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Employees

Sexual orientation is one of the nine “protected characteristics” covered by the Equality Act 2010 and provides protection for gay men, lesbians, bisexuals and heterosexuals from discrimination in the work place.

The law offers a vast range of protection to a wide range of people to include job applicants, employees, workers, employee shareholders and in some situations self employed contractors. The protection starts from recruitment and extends through employment to include training, promotions and dismissals/resignations.

It is unlawful for an employer to:

  • Treat a job applicant or an employee less favourably than others because of their sexual orientation for example: if an employer refuses a promotion because it finds out the employee has a same sex partner, the employee has gay friends or is perceived to be gay;
  • Apply a provision, criterion or practice that disadvantages job applicants or employees of a particular sexual orientation, for example: an employer offers a benefit to an employee and a spouse, but the policy only refers to marriage between a man and a woman.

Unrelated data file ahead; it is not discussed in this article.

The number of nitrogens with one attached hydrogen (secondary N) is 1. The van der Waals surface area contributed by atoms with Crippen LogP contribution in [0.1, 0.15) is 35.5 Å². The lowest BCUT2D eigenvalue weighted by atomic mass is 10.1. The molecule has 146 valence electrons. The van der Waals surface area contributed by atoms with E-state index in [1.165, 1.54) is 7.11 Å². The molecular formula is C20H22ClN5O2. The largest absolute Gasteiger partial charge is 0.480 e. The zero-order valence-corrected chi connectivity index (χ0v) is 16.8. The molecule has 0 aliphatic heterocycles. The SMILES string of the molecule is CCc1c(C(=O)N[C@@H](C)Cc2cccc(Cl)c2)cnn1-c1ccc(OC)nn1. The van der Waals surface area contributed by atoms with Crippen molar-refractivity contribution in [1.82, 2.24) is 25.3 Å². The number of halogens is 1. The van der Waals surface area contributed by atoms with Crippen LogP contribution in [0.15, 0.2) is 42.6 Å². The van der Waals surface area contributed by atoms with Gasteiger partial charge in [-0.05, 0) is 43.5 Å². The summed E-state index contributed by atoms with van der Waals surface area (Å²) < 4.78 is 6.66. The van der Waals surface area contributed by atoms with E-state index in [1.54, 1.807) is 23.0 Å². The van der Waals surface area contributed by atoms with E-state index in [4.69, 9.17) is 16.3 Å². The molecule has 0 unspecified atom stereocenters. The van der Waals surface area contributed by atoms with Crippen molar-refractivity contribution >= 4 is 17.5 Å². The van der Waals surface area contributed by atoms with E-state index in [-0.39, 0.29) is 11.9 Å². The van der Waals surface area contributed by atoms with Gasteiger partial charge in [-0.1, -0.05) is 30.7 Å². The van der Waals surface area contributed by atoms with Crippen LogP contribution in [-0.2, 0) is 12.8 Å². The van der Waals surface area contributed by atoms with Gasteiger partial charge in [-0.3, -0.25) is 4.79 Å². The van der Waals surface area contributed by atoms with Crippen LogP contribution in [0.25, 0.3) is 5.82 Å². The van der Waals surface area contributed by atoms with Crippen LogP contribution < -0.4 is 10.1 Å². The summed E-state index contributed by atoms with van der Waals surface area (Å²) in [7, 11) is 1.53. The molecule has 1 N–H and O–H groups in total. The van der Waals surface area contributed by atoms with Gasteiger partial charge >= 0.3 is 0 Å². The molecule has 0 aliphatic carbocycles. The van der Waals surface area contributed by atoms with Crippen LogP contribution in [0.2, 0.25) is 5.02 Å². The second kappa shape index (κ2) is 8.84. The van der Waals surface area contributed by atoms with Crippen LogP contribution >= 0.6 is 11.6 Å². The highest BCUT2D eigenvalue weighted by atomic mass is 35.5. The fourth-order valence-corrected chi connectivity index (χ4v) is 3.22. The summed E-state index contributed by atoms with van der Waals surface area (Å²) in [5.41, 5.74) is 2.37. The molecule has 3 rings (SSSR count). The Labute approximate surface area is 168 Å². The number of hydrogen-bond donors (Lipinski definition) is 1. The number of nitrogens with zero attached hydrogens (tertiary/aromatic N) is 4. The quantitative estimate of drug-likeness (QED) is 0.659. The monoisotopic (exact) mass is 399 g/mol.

• Subject an applicant or employee to harassment for example: a colleague makes a comment to a customer or alternative colleague that makes an individual feel humiliated, degraded or offended on the grounds of sexual orientation. This may include comments to third parties even if not made directly to the individual, name calling, impersonations and rumours.
  • Victimise a job applicant or employee because they have made a complaint of sexual orientation discrimination, for example an individual makes a complaint about not being allowed to bring same sex partner to a corporate event. Shortly after the complaint is made the individual is not invited to a training event.

If you suspect that you have been treated differently as a result of your sexual orientation, our team of experienced employment lawyers can guide you through the steps required to raise an internal complaint at work, pursue a claim for compensation in the employment tribunal, or negotiate a financial settlement. Our team has advised on a number of sexual orientation discrimination cases which have resulted in the employment tribunal awarding compensation for loss of earnings and injury to feelings.

 
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